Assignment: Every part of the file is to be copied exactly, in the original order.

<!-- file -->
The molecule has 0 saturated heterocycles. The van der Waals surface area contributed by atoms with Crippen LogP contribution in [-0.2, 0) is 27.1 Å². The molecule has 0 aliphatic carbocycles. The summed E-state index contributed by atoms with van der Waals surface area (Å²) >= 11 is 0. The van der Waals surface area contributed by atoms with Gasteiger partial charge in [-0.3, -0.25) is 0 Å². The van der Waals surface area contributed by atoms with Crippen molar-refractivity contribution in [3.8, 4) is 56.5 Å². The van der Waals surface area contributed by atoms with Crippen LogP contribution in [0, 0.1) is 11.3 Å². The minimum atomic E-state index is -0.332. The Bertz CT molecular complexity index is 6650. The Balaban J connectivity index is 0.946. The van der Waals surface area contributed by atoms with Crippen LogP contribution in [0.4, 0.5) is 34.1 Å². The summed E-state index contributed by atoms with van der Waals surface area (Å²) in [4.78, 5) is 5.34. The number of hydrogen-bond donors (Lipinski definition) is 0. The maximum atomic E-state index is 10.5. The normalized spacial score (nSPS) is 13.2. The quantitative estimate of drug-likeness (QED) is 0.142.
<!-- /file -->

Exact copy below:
The molecule has 0 saturated heterocycles. The van der Waals surface area contributed by atoms with Crippen LogP contribution in [-0.2, 0) is 27.1 Å². The molecule has 0 aliphatic carbocycles. The summed E-state index contributed by atoms with van der Waals surface area (Å²) >= 11 is 0. The van der Waals surface area contributed by atoms with Gasteiger partial charge in [-0.3, -0.25) is 0 Å². The van der Waals surface area contributed by atoms with Crippen molar-refractivity contribution in [3.8, 4) is 56.5 Å². The van der Waals surface area contributed by atoms with Crippen LogP contribution in [0, 0.1) is 11.3 Å². The minimum atomic E-state index is -0.332. The Bertz CT molecular complexity index is 6650. The Balaban J connectivity index is 0.946. The van der Waals surface area contributed by atoms with Crippen LogP contribution in [0.4, 0.5) is 34.1 Å². The summed E-state index contributed by atoms with van der Waals surface area (Å²) in [4.78, 5) is 5.34. The number of hydrogen-bond donors (Lipinski definition) is 0. The maximum atomic E-state index is 10.5. The normalized spacial score (nSPS) is 13.2. The quantitative estimate of drug-likeness (QED) is 0.142.